My Fathers' Daughter

My Fathers' Daughter


Brought to you by Penguin.

A powerful, intimate memoir of Eritrean-British journalist, Hannah Azieb-Pool, who returns to Eritrea at the age of 30 to meet her family for the first time

'When I stepped off the plane in Asmara, I had no idea what lay ahead, or how those events would change me . . .'
In her twenties, Hannah-Azieb Pool is given a letter that unravels everything she knows about her life. She knew she was adopted from an orphanage in Eritrea, and as her adoptive family brought her to the UK, they believed she did not have any surviving relatives.

When she discovers the truth in a letter from her brother - that her birth father is alive and her Eritrean family are desperate to meet her - she is faced with a critical choice.

Should she go?

In this intimate memoir, she takes us with her on an extraordinary journey of self-discovery, as she travels to Eritrea to uncover her own story. With radiant warmth, courage and wisdom, Hannah-Azieb disentangles the charged concepts of identity, family and home. Featuring a new introduction from Bernardine Evaristo and an updated afterword from the author, this is a timeless, essential read.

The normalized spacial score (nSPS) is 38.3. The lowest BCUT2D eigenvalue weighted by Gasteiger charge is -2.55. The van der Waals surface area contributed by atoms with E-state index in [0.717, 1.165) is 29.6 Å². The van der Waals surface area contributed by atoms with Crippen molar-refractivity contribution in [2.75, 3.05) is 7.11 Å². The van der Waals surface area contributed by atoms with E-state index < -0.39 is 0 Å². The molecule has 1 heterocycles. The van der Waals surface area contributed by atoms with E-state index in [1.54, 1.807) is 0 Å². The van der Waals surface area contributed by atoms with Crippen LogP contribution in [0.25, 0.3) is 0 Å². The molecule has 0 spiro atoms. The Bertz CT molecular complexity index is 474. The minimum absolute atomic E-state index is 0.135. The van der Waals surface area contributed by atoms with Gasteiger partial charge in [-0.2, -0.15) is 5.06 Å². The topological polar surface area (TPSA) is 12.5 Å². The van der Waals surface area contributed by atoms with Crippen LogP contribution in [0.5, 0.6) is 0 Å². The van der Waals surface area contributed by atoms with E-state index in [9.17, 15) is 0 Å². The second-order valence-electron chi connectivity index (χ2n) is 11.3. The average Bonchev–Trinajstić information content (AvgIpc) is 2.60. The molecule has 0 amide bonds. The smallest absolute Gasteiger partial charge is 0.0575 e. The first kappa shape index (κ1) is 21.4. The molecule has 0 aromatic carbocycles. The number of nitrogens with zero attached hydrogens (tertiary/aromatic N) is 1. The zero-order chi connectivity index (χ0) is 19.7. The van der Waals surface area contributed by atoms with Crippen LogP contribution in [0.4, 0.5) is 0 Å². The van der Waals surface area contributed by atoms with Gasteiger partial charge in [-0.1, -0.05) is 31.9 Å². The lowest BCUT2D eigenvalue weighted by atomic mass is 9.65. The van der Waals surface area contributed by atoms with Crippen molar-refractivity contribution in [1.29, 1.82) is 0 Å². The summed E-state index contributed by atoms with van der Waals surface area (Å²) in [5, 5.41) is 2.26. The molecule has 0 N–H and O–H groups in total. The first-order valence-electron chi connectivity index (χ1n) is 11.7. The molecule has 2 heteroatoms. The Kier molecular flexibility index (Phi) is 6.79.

'Remarkable' Observer

'What a story. So vivid, honest and moving' Andrea Levy, author of Small Island

Selected by Booker Prize-winning author Bernardine Evaristo, this series rediscovers and celebrates pioneering books from black Britain and the diaspora, which remap the nation and reframe our history.

© Hannah Azieb 2005 (P) Penguin Audio 2022


  • Her story is as much about an adopted child facing up to the challenge of tracing her biological family as it is about her search for African roots . . . Pool's candour is striking . . . [She gives] a sense of what it is like to be a young person of African descent who is unquestionably British

About the author

Hannah Azieb Pool

Hannah Azieb Pool is Artistic Director & CEO of the Bernie Grant Arts Centre and founder of the Tottenham Literature Festival. A journalist for over 20 years, Hannah Azieb has written for many international publications including The Guardian, The Times, Stylist and Vogue Magazine UK. Hannah Azieb is the author of two books: Fashion Cities Africa and My Fathers' Daughter, and was Associate Editor of Arise Magazine. Hannah Azieb was previously the Senior Programmer for Contemporary Culture at the Southbank Centre, where she curated Africa Utopia, the annual festival celebrating arts and ideas from across Africa and the diaspora, she was also a lead programmer of the WOW Women of the World festival.
Hannah Azieb is a trustee of LIFT (the London International Festival of Theatre), and on the Artist's Advisory Board of the Manchester International Festival and a patron of the SI Leeds prize for unpublished fiction by UK Black and Asian women.
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